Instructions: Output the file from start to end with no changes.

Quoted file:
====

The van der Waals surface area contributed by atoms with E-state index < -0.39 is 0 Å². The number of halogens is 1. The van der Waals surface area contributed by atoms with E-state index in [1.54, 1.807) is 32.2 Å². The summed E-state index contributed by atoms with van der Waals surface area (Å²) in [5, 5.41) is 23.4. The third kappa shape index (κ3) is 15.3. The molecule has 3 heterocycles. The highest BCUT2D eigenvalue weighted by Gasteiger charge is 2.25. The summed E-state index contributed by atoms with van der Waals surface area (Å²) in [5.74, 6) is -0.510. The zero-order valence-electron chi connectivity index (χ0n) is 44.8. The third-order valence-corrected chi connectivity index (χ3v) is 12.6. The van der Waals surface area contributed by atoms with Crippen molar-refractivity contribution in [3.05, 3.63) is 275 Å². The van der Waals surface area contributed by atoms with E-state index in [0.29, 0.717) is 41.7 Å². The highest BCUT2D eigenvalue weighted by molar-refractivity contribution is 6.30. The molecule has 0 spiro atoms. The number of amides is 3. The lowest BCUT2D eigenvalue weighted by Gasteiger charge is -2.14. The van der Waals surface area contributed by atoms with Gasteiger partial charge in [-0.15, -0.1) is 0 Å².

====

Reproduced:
The van der Waals surface area contributed by atoms with E-state index < -0.39 is 0 Å². The number of halogens is 1. The van der Waals surface area contributed by atoms with E-state index in [1.54, 1.807) is 32.2 Å². The summed E-state index contributed by atoms with van der Waals surface area (Å²) in [5, 5.41) is 23.4. The third kappa shape index (κ3) is 15.3. The molecule has 3 heterocycles. The highest BCUT2D eigenvalue weighted by Gasteiger charge is 2.25. The summed E-state index contributed by atoms with van der Waals surface area (Å²) in [5.74, 6) is -0.510. The zero-order valence-electron chi connectivity index (χ0n) is 44.8. The third-order valence-corrected chi connectivity index (χ3v) is 12.6. The van der Waals surface area contributed by atoms with Crippen molar-refractivity contribution in [3.05, 3.63) is 275 Å². The van der Waals surface area contributed by atoms with E-state index in [0.29, 0.717) is 41.7 Å². The highest BCUT2D eigenvalue weighted by molar-refractivity contribution is 6.30. The molecule has 0 spiro atoms. The number of amides is 3. The lowest BCUT2D eigenvalue weighted by Gasteiger charge is -2.14. The van der Waals surface area contributed by atoms with Gasteiger partial charge in [-0.15, -0.1) is 0 Å².